# Show that $q$ is a unit in $H(R)$ iff $N(q)$ is a unit in $R$

Problem: Consider the Quaternions over a general commutative ring $$R$$ instead of $$\Bbb R$$, say $$H(R)$$.

I want to show that $$q \in H(R)$$ is a unit iff $$N(q)$$ is a unit in $$R$$. If $$q=a+bi+cj+dk$$, then $$N(q) = a^2+b^2+c^2+d^2$$. Let $$q^*$$ be the conjugate of $$q$$, aka $$q^* = a -bi -cj -dk$$.

Attempt

If $$N(q)$$ is invertible in $$R$$, then $$\frac {q^*} {qq^*} = \frac {q^*} {N(q)}$$ is an inverse of $$q$$, so that $$q$$ is a unit.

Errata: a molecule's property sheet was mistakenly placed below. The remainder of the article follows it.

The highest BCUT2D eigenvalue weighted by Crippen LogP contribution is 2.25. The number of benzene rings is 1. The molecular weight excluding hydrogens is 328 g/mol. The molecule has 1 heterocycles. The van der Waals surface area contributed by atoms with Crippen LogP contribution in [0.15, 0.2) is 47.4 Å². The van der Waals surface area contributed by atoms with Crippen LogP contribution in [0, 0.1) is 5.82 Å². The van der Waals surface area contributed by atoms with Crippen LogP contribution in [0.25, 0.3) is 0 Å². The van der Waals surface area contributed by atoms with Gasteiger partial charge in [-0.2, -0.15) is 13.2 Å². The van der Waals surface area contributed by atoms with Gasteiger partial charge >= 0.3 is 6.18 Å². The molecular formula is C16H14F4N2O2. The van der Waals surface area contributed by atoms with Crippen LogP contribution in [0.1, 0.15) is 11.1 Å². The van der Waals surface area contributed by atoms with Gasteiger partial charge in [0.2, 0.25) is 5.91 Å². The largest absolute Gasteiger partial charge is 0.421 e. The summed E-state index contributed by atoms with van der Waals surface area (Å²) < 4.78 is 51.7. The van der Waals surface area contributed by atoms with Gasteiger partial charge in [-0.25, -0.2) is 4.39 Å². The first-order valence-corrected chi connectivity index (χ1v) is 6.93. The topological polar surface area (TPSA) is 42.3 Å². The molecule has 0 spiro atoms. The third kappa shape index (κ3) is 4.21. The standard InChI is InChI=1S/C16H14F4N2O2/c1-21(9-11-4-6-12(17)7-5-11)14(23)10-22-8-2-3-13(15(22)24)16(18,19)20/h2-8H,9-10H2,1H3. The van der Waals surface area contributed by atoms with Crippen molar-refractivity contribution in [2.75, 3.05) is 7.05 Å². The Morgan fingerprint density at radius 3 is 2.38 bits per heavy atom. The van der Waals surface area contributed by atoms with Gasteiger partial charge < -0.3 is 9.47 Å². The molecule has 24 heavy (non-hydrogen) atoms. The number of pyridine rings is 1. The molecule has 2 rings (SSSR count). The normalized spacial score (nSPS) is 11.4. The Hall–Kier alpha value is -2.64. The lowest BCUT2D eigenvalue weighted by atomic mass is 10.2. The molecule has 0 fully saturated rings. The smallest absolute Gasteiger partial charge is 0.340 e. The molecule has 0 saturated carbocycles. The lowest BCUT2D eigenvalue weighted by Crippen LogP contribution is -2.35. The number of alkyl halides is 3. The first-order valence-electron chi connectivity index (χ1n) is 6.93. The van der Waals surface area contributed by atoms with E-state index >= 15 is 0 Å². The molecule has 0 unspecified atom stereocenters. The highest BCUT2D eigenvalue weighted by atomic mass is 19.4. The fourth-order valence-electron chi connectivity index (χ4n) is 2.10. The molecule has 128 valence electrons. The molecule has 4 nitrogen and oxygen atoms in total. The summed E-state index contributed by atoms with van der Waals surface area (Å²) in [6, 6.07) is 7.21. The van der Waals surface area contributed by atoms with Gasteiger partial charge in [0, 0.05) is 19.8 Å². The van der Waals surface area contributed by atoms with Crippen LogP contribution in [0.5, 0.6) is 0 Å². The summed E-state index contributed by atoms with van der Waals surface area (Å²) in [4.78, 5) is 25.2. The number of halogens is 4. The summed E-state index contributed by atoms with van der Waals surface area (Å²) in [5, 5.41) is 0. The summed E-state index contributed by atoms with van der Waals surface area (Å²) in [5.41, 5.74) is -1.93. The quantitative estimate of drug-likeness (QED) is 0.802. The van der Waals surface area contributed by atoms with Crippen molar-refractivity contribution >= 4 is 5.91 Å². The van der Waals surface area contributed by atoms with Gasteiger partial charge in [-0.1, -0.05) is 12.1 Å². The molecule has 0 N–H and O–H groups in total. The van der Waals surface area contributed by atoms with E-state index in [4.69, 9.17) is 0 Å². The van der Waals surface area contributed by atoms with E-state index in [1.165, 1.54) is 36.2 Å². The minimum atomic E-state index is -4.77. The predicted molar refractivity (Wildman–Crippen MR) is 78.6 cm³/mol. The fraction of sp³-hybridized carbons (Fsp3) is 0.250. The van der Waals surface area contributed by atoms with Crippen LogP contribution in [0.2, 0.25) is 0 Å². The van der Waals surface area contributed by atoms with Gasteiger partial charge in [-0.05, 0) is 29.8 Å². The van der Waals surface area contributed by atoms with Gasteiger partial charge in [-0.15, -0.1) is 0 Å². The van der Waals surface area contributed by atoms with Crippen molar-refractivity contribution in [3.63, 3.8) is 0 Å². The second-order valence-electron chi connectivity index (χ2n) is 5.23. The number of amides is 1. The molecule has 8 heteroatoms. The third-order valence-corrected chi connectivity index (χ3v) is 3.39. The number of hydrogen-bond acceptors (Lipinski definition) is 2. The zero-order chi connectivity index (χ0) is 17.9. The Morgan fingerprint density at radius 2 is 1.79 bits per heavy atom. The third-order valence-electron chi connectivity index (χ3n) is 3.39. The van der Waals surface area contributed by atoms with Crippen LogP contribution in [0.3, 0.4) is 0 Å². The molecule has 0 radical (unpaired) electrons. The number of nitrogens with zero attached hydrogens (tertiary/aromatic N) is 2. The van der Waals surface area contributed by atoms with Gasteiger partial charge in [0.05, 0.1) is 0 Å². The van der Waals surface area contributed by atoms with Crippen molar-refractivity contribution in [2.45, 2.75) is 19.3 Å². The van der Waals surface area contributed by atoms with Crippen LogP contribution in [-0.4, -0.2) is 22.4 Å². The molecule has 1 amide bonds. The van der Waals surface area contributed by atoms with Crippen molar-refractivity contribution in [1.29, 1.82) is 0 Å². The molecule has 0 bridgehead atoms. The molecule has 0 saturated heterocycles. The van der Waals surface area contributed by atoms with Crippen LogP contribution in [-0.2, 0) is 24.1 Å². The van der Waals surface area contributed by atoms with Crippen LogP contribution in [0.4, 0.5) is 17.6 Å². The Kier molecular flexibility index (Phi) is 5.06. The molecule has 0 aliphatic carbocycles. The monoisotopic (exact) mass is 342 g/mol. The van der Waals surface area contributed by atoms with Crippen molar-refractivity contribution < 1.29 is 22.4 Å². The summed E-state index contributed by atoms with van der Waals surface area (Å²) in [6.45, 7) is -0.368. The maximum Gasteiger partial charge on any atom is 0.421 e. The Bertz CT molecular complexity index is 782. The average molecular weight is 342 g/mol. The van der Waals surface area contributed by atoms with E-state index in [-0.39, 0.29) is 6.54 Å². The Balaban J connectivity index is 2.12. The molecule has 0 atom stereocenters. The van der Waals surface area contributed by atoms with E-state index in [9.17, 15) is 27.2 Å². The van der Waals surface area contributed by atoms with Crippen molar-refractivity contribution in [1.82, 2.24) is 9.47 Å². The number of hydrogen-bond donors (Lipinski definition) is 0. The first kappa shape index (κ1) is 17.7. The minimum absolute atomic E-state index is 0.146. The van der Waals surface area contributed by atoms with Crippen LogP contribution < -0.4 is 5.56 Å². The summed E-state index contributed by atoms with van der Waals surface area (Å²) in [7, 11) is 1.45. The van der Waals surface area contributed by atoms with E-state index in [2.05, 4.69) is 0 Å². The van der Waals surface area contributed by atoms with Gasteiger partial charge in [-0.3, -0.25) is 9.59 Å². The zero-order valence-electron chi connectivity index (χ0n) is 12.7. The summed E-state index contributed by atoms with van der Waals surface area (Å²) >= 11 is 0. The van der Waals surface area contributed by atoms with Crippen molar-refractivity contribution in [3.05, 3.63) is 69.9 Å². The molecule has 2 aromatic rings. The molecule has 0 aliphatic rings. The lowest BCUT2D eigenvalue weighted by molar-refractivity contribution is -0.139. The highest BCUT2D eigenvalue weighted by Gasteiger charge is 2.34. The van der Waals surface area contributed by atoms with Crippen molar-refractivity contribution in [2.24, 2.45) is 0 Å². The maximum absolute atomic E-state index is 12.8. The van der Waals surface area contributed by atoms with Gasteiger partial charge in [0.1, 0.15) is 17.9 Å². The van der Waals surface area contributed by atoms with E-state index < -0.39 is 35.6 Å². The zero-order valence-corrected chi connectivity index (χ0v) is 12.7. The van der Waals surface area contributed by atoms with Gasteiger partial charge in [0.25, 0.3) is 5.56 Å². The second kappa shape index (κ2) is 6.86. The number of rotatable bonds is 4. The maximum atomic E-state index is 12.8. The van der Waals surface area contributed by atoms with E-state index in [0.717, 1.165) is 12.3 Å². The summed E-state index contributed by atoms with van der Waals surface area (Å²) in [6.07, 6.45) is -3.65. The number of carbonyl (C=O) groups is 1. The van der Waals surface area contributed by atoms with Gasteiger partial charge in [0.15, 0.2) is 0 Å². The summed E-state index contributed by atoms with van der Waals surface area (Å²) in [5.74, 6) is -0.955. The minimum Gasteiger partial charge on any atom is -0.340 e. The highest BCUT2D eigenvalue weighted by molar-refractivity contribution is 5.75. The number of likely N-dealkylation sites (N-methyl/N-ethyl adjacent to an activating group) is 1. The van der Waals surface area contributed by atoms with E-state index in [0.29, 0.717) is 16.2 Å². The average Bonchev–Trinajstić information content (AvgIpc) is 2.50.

The other direction is giving me trouble. If $$q$$ is invertible, is it necessarily true that its inverse must be of the form $$\frac {q^*} {N(q)}$$ ?

## 1 Answer

The point is that $$N$$ is multiplicative: $$N(qq')=N(q)N(q')$$. If $$q$$ is invertible, say $$qq'=1$$, then $$N(q)N(q')=N(1)=1$$ and so $$N(q)$$ is a unit.

Then $$N(q)=qq^*=q^*q$$ and so $$q(q^*/N(q))=(q^*/N(q))q=1$$ etc.

• Ok. I need to work out that $N(qq')=N(q)N(q')$ for myself but thanks! – IntegrateThis Jan 21 at 19:39